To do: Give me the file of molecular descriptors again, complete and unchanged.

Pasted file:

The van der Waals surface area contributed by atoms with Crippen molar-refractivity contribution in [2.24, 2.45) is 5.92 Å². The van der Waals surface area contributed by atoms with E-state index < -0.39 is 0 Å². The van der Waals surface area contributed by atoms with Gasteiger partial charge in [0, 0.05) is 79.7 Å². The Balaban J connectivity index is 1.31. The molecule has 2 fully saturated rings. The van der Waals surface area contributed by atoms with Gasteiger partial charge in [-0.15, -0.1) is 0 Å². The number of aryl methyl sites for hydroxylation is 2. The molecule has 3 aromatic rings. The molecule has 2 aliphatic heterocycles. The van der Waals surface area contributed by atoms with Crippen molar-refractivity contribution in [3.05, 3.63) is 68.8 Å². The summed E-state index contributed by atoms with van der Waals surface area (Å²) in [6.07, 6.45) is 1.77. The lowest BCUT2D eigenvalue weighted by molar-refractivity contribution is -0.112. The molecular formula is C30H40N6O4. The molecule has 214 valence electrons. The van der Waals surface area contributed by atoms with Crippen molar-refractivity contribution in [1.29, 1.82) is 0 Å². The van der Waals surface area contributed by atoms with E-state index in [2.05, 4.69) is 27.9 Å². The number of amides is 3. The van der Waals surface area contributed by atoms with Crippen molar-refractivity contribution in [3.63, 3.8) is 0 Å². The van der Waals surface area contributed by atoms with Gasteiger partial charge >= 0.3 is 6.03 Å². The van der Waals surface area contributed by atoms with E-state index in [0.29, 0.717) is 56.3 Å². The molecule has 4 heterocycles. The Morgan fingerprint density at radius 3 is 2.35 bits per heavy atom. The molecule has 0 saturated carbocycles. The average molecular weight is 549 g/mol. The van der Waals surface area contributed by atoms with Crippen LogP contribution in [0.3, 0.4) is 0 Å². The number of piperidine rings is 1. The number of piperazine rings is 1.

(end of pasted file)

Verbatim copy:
The van der Waals surface area contributed by atoms with Crippen molar-refractivity contribution in [2.24, 2.45) is 5.92 Å². The van der Waals surface area contributed by atoms with E-state index < -0.39 is 0 Å². The van der Waals surface area contributed by atoms with Gasteiger partial charge in [0, 0.05) is 79.7 Å². The Balaban J connectivity index is 1.31. The molecule has 2 fully saturated rings. The van der Waals surface area contributed by atoms with Gasteiger partial charge in [-0.15, -0.1) is 0 Å². The number of aryl methyl sites for hydroxylation is 2. The molecule has 3 aromatic rings. The molecule has 2 aliphatic heterocycles. The van der Waals surface area contributed by atoms with Crippen molar-refractivity contribution in [3.05, 3.63) is 68.8 Å². The summed E-state index contributed by atoms with van der Waals surface area (Å²) in [6.07, 6.45) is 1.77. The lowest BCUT2D eigenvalue weighted by molar-refractivity contribution is -0.112. The molecular formula is C30H40N6O4. The molecule has 214 valence electrons. The van der Waals surface area contributed by atoms with Crippen molar-refractivity contribution in [1.29, 1.82) is 0 Å². The van der Waals surface area contributed by atoms with E-state index in [2.05, 4.69) is 27.9 Å². The number of amides is 3. The van der Waals surface area contributed by atoms with Crippen molar-refractivity contribution in [3.63, 3.8) is 0 Å². The van der Waals surface area contributed by atoms with Gasteiger partial charge >= 0.3 is 6.03 Å². The van der Waals surface area contributed by atoms with E-state index in [0.29, 0.717) is 56.3 Å². The molecule has 4 heterocycles. The Morgan fingerprint density at radius 3 is 2.35 bits per heavy atom. The molecule has 0 saturated carbocycles. The average molecular weight is 549 g/mol. The van der Waals surface area contributed by atoms with Crippen LogP contribution in [0.3, 0.4) is 0 Å². The number of piperidine rings is 1. The number of piperazine rings is 1.